From the Editor
We ask our patients about cannabis. We inquire about illicit drugs. But are we forgetting tobacco? A new paper in Psychiatric Services helps answer that question – and, perhaps, raises other questions, including about how we could do better.
In the first selection, Sarah A. White (of Johns Hopkins University) and her co-authors draw on American data to look at smoking cessation medications in a new Psychiatric Services paper. Among more than 55,000 smokers (many of whom have mental illness), they find that: “Cessation pharmacotherapy for smokers remained vastly underprescribed across all groups. At least 83% of smokers with or without mental illness did not receive varenicline, NRT, or bupropion during the 14-year study period.” We consider the paper and its clinical implications.
In the second selection, Huiru Dong (of Harvard University) and her co-authors look at buprenorphine treatment and demographics in the United States. Their JAMA Psychiatry research letter, which was just published, finds a growing gap. “The observed heterogeneity in buprenorphine treatment duration among racial and ethnic groups may reflect disproportionate structural barriers in treatment retention for Opioid Use Disorder.”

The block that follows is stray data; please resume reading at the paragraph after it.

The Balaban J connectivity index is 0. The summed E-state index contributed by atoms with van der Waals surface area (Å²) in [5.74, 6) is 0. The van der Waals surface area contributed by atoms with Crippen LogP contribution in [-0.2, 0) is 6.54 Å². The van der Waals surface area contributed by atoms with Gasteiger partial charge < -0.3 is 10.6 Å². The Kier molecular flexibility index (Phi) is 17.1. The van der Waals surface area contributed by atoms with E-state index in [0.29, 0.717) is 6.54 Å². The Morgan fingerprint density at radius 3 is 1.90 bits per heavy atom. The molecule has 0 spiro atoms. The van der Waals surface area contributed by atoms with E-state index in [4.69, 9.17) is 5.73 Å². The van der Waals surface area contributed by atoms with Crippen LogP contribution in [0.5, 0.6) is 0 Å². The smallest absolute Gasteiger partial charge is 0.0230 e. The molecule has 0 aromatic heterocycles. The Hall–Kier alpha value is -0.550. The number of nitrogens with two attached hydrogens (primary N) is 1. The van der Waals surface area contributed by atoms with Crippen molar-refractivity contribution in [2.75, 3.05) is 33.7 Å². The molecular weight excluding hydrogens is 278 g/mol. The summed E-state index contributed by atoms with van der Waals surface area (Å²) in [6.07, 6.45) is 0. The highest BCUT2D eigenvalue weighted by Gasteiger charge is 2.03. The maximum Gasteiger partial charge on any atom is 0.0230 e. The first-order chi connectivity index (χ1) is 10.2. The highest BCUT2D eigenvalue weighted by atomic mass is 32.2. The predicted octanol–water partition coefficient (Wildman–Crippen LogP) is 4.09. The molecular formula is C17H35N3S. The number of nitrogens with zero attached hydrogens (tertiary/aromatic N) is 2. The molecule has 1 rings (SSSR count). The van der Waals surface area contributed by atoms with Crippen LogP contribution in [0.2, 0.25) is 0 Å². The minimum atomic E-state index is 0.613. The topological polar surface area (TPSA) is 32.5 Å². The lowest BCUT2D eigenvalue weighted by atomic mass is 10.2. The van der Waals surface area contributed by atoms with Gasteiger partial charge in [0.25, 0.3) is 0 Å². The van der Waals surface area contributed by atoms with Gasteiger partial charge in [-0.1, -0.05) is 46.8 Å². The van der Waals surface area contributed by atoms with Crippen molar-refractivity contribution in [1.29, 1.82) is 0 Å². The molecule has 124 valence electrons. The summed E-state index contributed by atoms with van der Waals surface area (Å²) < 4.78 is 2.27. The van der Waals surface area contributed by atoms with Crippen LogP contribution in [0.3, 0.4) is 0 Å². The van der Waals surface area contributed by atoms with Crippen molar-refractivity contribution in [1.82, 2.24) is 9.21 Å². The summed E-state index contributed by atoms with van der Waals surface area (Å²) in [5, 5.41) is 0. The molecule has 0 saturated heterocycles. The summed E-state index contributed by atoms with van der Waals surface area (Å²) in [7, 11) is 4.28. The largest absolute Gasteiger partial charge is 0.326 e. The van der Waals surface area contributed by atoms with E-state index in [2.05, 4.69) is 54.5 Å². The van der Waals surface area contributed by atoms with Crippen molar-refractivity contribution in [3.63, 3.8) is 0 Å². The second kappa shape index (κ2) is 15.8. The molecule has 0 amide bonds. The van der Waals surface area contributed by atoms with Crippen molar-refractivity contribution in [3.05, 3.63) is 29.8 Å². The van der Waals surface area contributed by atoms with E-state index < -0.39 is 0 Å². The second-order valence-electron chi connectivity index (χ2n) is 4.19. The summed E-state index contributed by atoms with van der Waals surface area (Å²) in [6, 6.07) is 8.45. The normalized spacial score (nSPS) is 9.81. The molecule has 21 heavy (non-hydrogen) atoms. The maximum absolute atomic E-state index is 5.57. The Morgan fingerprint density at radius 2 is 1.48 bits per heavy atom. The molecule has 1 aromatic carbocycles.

In the third selection, Dr. David Freedman (of the University of Toronto) writes about resident lunches for Academic Psychiatry. Dr. Freedman, who is a resident, notes that in-person lunches shifted to virtual ones for more than two years because of the pandemic – something that was necessary but unfortunate. He argues that the gatherings are important. “Yet, as a collective of residents munch on the last bites of their sandwiches, say goodbye, and return to work, I am struck by the camaraderie. Funded resident lunches nurture the professional identities of psychiatry trainees – an essential element of medical education.”